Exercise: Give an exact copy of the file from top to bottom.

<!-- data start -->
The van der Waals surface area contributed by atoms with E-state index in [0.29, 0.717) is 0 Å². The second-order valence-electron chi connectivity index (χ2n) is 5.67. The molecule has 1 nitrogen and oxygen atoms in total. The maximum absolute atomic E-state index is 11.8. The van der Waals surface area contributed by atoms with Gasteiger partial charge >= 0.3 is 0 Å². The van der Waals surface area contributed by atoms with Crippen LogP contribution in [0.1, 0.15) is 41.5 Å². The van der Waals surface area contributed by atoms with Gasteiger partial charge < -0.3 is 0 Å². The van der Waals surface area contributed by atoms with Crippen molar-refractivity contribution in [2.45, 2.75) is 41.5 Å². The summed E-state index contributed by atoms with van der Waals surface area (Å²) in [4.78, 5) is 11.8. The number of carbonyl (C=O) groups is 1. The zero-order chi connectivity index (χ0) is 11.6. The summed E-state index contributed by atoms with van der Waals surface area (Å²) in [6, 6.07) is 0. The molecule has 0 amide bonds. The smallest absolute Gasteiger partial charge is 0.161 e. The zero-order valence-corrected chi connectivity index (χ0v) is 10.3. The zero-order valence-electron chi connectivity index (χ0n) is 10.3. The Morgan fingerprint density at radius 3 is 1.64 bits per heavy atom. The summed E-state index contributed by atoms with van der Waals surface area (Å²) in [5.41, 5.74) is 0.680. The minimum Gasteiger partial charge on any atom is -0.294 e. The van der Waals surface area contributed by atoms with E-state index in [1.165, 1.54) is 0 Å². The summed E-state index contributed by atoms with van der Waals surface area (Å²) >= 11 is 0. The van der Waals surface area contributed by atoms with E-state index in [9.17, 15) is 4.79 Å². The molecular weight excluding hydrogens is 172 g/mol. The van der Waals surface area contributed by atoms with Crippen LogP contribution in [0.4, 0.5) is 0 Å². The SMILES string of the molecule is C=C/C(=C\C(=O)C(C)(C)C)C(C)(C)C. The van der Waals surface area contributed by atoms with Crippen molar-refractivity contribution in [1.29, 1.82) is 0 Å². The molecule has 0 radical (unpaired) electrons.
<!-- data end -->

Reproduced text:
The van der Waals surface area contributed by atoms with E-state index in [0.29, 0.717) is 0 Å². The second-order valence-electron chi connectivity index (χ2n) is 5.67. The molecule has 1 nitrogen and oxygen atoms in total. The maximum absolute atomic E-state index is 11.8. The van der Waals surface area contributed by atoms with Gasteiger partial charge >= 0.3 is 0 Å². The van der Waals surface area contributed by atoms with Crippen LogP contribution in [0.1, 0.15) is 41.5 Å². The van der Waals surface area contributed by atoms with Gasteiger partial charge < -0.3 is 0 Å². The van der Waals surface area contributed by atoms with Crippen molar-refractivity contribution in [2.45, 2.75) is 41.5 Å². The summed E-state index contributed by atoms with van der Waals surface area (Å²) in [4.78, 5) is 11.8. The number of carbonyl (C=O) groups is 1. The zero-order chi connectivity index (χ0) is 11.6. The summed E-state index contributed by atoms with van der Waals surface area (Å²) in [6, 6.07) is 0. The molecule has 0 amide bonds. The smallest absolute Gasteiger partial charge is 0.161 e. The zero-order valence-corrected chi connectivity index (χ0v) is 10.3. The zero-order valence-electron chi connectivity index (χ0n) is 10.3. The Morgan fingerprint density at radius 3 is 1.64 bits per heavy atom. The summed E-state index contributed by atoms with van der Waals surface area (Å²) in [5.41, 5.74) is 0.680. The minimum Gasteiger partial charge on any atom is -0.294 e. The van der Waals surface area contributed by atoms with E-state index in [1.165, 1.54) is 0 Å². The summed E-state index contributed by atoms with van der Waals surface area (Å²) >= 11 is 0. The van der Waals surface area contributed by atoms with E-state index in [9.17, 15) is 4.79 Å². The molecular weight excluding hydrogens is 172 g/mol. The van der Waals surface area contributed by atoms with Crippen LogP contribution in [0.4, 0.5) is 0 Å². The SMILES string of the molecule is C=C/C(=C\C(=O)C(C)(C)C)C(C)(C)C. The van der Waals surface area contributed by atoms with Crippen molar-refractivity contribution in [1.29, 1.82) is 0 Å². The molecule has 0 radical (unpaired) electrons.